Moving to Costa Rica, either on business or for residency is a very good decision in the current economic backdrop of the country. One of most important aspects of such decision, for a corporation or an individual is to find a banker in Costa Rica who can provide the same or similar kind of banking services that you are already enjoying in your own country. “Which bank should I bank with in Costa Rica?” is a difficult question to answer. With the opening of doors to the world at large and being a democracy in the middle of a globalization process, Costa Rica has already revamped its banking laws and put in great efforts towards building a presentable and logistic infrastructure.

Choosing a bank

As with any other country or need, the most important consideration while choosing a bank would be to ascertain the type of services you may need. It is also important to do a little research and decide upon the availability of such services and the lead time in providing the same for you. Banking is a very aspect of everyone’s financial life and the matter of trust also plays a major role in making the decision of choosing the right and suitable bank.

Costa Rica has two kinds of banks – government and private and both types have their own distinct advantages and disadvantages. Government owned banks in Costa Rica are the Banco Nacional, Banco Credito Agricola and the Banco Costa Rica. They have branches all across the country and the monies deposited with them are guaranteed. Many of them are known to have long line-ups and banking with them could be a little time consuming.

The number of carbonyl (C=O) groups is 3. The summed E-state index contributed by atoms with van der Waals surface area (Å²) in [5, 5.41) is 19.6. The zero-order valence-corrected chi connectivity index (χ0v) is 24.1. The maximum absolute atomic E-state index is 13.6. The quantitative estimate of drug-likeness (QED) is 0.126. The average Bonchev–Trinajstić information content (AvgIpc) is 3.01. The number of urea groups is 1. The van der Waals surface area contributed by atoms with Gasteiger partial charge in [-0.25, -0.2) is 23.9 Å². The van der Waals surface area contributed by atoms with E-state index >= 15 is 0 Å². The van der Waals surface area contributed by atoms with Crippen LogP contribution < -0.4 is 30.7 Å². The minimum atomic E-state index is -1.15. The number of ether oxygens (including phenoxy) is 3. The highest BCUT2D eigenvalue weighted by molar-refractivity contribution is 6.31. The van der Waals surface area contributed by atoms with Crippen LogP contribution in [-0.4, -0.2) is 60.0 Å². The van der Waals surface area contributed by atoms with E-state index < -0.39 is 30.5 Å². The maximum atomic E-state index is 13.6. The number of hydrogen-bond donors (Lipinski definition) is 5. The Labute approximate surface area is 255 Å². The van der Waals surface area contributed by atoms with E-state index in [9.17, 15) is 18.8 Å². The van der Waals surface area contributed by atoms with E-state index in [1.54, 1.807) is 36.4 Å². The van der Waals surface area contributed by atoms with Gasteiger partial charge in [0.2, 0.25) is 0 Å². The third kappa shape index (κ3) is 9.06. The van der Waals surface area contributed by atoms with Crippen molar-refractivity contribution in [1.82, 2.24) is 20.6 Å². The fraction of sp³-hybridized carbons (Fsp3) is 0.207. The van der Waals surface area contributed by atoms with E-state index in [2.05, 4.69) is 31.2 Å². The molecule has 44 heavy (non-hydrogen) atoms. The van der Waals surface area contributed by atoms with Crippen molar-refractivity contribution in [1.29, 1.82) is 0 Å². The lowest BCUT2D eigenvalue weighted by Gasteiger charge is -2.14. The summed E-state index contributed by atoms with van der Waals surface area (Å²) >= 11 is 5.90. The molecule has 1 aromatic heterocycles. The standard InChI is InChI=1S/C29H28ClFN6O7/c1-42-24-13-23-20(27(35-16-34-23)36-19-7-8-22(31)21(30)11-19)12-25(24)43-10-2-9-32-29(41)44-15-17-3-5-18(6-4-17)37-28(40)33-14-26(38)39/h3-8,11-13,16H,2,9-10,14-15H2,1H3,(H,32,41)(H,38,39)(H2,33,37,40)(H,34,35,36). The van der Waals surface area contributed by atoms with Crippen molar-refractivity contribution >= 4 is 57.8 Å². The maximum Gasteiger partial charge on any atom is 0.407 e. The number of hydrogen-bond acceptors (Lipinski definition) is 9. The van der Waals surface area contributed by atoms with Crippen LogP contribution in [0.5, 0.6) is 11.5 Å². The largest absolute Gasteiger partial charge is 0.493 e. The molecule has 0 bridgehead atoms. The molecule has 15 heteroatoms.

Costa Rica also houses a lot of private banks affiliated to major international banks. These banks are also governed by the same rules as the government banks and are overseen by them. Most of them are locate din the central valley and have very few branches as of now.

All or most of the banks have checking and savings accounts kept in Dollars or Colones. While many banks take time to encash international checks and many of them have automated teller machines to facilitate banking after closure. Checks issued in Costa Rica have no validity internationally. Many banks here also offer debit and credit cards subject to requirements. The requirements are not fixed and depend upon references, minimum deposits and identification checks.

While the Costa Rican currency, Colones is devalued quite often, it is suggested to hold the account in Dollars and convert when required. Although Colones accounts earn a higher rate of interest, the devaluation does not translate the interest into projected earnings most often.

Costa Rica’s offshore banking is very regulated and the authorities actually cooperate with many far flung international agencies in order to prevent any money laundering and also report any drug related deals. Thus, offshore bank accounts in Costa Rica offer a great level of asset and protection.

As of today, Costa Rica has a central bank, 3 government owned banks and nineteen private commercial banks, one workers bank and one government owned mortgage bank.

An agency called the Superintendency of Financial Markets (SUGEVAL) was incorporated and created in 1998 to supervise and regulate the Costa Rican banks, stock and bond markets.